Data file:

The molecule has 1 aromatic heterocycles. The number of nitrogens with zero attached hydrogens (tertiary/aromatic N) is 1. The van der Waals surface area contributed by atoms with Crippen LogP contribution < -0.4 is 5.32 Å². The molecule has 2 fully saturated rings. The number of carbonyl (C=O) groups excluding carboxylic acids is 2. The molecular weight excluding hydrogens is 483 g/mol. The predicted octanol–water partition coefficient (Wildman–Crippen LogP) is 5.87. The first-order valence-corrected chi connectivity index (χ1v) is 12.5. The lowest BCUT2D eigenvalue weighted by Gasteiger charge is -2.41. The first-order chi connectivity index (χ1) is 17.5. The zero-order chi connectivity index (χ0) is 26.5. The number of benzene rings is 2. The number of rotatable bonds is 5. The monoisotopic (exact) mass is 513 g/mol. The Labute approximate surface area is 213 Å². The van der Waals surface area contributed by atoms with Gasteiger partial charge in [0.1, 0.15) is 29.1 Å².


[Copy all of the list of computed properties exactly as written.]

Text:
The molecule has 1 aromatic heterocycles. The number of nitrogens with zero attached hydrogens (tertiary/aromatic N) is 1. The van der Waals surface area contributed by atoms with Crippen LogP contribution < -0.4 is 5.32 Å². The molecule has 2 fully saturated rings. The number of carbonyl (C=O) groups excluding carboxylic acids is 2. The molecular weight excluding hydrogens is 483 g/mol. The predicted octanol–water partition coefficient (Wildman–Crippen LogP) is 5.87. The first-order valence-corrected chi connectivity index (χ1v) is 12.5. The lowest BCUT2D eigenvalue weighted by Gasteiger charge is -2.41. The first-order chi connectivity index (χ1) is 17.5. The zero-order chi connectivity index (χ0) is 26.5. The number of benzene rings is 2. The number of rotatable bonds is 5. The monoisotopic (exact) mass is 513 g/mol. The Labute approximate surface area is 213 Å². The van der Waals surface area contributed by atoms with Gasteiger partial charge in [0.1, 0.15) is 29.1 Å².